Thousands more Londoners will be able to swap their polluting vehicles for greener alternatives, the London mayor has announced.
Sadiq Khan has expanded the Ultra Low Emission Zone (Ulez) scrappage scheme to cover families receiving child benefits and small businesses across the capital from the end of July.
Business with fewer than 50 employees can now apply to scrap, retrofit or replace vehicles, not just those with up to 10 staff.
The move also means 874,710 London families receiving child benefits can apply for a new vehicle.
London charities can scrap or retrofit up to three vans or minibuses, instead of one, under the new rules.
The scheme to “help clear up London’s air” currently covers all areas within the North and South Circular Roads and drivers must pay a £12.50 daily fee to drive inside the zone if their vehicles do not meet required emissions standards.
If the expansion goes ahead, drivers in outer London will also have to pay the charge and the new Ulez borders will reach Buckinghamshire, Essex, Hertfordshire, Kent and Surrey.
But in April, a High Court judge decided five Conservative-led councils could challenge the plan.
Nine out of 10 cars, and around eight out of 10 vans seen driving in the zone on an average day are already compliant, according to the mayor.
Applicants with a wheelchair-accessible car or van can get up to £5,000, while drivers of a standard car can receive up to £2,000 to scrap their vehicle. Motorcycle riders can also receive up to £1,000 for scrapping their bike.
Charities, traders and businesses can apply for larger grants to scrap, retrofit or replace a van or minibus.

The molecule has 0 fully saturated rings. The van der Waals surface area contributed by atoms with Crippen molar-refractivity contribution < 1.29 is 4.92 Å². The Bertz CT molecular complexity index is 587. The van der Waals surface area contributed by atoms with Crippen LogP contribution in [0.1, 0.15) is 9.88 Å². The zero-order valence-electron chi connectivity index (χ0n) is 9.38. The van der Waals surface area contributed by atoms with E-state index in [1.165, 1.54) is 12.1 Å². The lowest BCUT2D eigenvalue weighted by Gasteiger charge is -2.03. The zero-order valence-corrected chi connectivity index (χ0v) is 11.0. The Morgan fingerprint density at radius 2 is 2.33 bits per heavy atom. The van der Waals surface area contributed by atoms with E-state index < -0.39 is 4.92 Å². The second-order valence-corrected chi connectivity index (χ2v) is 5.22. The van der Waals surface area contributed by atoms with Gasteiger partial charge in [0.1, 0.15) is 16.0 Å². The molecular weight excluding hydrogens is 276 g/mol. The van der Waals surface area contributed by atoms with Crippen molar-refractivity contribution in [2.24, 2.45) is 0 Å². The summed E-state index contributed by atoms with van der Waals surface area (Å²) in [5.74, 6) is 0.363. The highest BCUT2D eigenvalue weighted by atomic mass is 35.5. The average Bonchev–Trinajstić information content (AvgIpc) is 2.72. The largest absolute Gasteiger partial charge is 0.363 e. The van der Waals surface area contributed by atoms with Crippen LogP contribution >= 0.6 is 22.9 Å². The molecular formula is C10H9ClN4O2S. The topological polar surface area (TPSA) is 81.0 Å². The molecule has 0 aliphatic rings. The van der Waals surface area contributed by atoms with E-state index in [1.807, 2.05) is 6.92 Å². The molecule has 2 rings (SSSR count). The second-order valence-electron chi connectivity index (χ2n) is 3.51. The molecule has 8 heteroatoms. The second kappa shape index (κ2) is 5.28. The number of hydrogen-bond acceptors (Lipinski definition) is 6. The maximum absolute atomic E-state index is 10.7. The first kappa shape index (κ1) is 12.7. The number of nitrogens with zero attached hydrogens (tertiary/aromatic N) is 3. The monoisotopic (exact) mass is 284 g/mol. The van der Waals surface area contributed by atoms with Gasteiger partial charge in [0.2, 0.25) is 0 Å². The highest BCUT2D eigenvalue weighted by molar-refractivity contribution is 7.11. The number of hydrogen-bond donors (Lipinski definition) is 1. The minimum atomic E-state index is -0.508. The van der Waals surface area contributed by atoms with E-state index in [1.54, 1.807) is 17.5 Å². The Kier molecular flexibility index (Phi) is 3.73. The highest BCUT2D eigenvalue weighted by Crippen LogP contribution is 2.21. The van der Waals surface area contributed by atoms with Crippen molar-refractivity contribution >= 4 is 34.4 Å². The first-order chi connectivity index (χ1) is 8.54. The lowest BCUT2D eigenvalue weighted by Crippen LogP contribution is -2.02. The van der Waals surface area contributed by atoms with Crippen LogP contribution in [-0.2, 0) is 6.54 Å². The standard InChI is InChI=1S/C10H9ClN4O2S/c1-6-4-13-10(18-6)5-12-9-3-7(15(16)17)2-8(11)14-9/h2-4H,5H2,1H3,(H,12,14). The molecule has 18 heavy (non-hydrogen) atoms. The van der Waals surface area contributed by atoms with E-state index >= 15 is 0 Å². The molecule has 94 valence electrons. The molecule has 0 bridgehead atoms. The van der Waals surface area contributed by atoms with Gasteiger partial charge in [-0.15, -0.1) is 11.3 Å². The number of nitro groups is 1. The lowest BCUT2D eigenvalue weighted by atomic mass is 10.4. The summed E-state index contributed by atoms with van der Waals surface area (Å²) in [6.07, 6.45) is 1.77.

The £110 million scrappage scheme, run by Transport for London (TfL), was launched in January to support London-based small businesses, traders and charities replace polluting vehicles.
Sadiq Khan said he understands Londoners’ concerns about transitioning to a new, compliant vehicle.
“But I’ve listened to families and small businesses in outer London who want more support and I’m pleased to be able to announce today a major expansion to the scheme run by TfL to ensure we can help them.”
The mayor added: “Expanding the Ulez was an incredibly difficult decision for me. But with toxic air damaging the health of millions of Londoners and the need to tackle the climate crisis, I believe the cost of inaction would simply be far too high a price to pay.
“The Ulez has been proven to work, already reducing toxic air pollution by nearly half in central London.
“Expanding it London-wide will help ensure five million more Londoners can breathe cleaner air and our bigger scrappage scheme will mean we can help thousands of families and small businesses make the transition to greener, cleaner vehicles.”